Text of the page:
Homemade ice cream finished product
Food, Life

Savor the Last Bit of Summer with Homemade Peach Ice Cream

Looking for a way to hang on to summer as fall moves in full force? Make some homemade peach ice cream!

I made this ice cream a while ago, but as you all know, my life has seriously gotten in the way. Making homemade ice cream was one of the things on my 26 Things While 26 list. I thought it would be a fun, yummy and potentially cost-saving endeavor. Ice cream in the grocery store? Expensive! This ice cream? Not necessarily cheap, but it’s organic, free of preservatives and the like, plus I made it myself!

Making homemade ice cream is deceptively easy. The hardest thing you’ll need to do is scald the milk, but other than that… it’s pretty easy to do!

What You’ll Need

  • Milk, 4 cups
  • Half and half, 2 cups
  • Heavy Cream, 4 cups
  • Peaches, about 1 lb (to make 4 cups puree)
  • Sugar, 1.5 cups
  • Vanilla, 1 Tbsp
  • Rock salt
  • Ice, about 10-15 lbs.
  • Ice cream maker

10 Easy Steps to Making Homemade Peach Ice Cream

1. Gather all of your ingredients

Homemade Ice Cream Ingredients

I find it’s easiest to get all of the ingredients out and ready before starting a cooking or baking or ice cream making activity. This saves me stress and time that I would inevitably spend rummaging through the cupboards while I needed that cup of sugar five seconds ago!

2. Start cutting up peaches

Dicing up peaches for homemade ice cream

The secret to homemade peach ice cream is, you guessed it, peaches! For this batch, I used a combination of peaches from our weekly CSA and a couple extra that we bought from the grocery store. All in all, I was aiming for about 4 cups of diced peaches. The next step is to blend the peaches, so make sure they’re small enough that your blender will be able to attack them.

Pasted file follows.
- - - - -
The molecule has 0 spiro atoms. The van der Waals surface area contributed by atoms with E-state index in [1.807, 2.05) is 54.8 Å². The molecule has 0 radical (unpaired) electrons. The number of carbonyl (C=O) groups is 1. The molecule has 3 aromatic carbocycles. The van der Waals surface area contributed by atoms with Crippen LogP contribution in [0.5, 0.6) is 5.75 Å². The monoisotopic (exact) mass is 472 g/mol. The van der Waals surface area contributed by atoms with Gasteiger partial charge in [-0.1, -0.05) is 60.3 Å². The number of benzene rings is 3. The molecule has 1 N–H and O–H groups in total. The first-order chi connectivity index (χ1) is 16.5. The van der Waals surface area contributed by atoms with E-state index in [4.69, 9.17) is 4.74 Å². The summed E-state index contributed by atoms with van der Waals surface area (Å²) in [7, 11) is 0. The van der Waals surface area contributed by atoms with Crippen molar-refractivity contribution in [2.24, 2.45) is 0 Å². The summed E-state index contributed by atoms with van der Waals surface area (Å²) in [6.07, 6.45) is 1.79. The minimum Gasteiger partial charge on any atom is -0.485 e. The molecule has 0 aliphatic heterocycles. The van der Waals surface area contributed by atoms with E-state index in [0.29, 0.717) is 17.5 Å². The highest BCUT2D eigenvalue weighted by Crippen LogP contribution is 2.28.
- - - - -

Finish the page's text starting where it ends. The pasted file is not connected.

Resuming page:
3. Blend those peaches and put aside

Blend peaches

Puree the diced peaches in the blender and put to the side. Don’t put them all in the blender at once though! Put a cup or so in and blend. Then put in more and blend. And so on. When you’re done, put the peaches to the side.

4. Prepare the wet ingredients


The next step is to combine the wet ingredients. Before I started to do that, I measured everything and put it next to the stove. Once you scald the milk, it will be easy to combine the other ingredients quickly.

5. Scald the milk

Scald Milk for Homemade Ice Cream

Scalding is tricky business and it’s potentially not what you think it is. Scalding, for those of you who don’t know, is when milk is warmed up to about 82 degrees C and bacteria is killed, enzyme in the milk is killed and proteins are natured. According to Wikipedia, since milk is generally pasteurized, when you scald milk in cooking it usually is done to increase the temperature or to change the consistency of the milk. There are scalding tools out there that you can use, but I found  the wikiHow article How to Scald Milk to be helpful, since I didn’t have a milk scalding tool at my disposal. Once you’ve successfully scalded (NOT burned or boiled!) you milk, go ahead and combine the other ingredients.

6. Combine peaches and milk ingredients into basin


This part is easy. Simply combine the peaches with the milk mixtures and put into the canister that belongs to your ice cream maker.